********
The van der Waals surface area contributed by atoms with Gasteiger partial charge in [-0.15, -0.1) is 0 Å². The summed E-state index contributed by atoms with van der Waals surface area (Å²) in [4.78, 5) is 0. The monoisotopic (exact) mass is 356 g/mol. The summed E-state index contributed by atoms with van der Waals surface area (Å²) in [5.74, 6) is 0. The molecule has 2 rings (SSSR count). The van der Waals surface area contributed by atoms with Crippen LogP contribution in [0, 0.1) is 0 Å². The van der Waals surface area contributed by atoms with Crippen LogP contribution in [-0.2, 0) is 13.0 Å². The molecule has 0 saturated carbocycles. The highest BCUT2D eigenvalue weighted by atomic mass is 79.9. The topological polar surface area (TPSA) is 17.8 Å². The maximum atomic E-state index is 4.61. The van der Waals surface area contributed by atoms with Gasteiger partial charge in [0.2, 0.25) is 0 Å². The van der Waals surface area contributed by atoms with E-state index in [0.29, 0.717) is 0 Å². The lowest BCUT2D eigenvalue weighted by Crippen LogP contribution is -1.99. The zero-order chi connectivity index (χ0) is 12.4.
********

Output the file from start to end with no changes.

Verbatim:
The van der Waals surface area contributed by atoms with Gasteiger partial charge in [-0.15, -0.1) is 0 Å². The summed E-state index contributed by atoms with van der Waals surface area (Å²) in [4.78, 5) is 0. The monoisotopic (exact) mass is 356 g/mol. The summed E-state index contributed by atoms with van der Waals surface area (Å²) in [5.74, 6) is 0. The molecule has 2 rings (SSSR count). The van der Waals surface area contributed by atoms with Crippen LogP contribution in [0, 0.1) is 0 Å². The van der Waals surface area contributed by atoms with Crippen LogP contribution in [-0.2, 0) is 13.0 Å². The molecule has 0 saturated carbocycles. The highest BCUT2D eigenvalue weighted by atomic mass is 79.9. The topological polar surface area (TPSA) is 17.8 Å². The maximum atomic E-state index is 4.61. The van der Waals surface area contributed by atoms with Gasteiger partial charge in [0.2, 0.25) is 0 Å². The van der Waals surface area contributed by atoms with E-state index in [0.29, 0.717) is 0 Å². The lowest BCUT2D eigenvalue weighted by Crippen LogP contribution is -1.99. The zero-order chi connectivity index (χ0) is 12.4.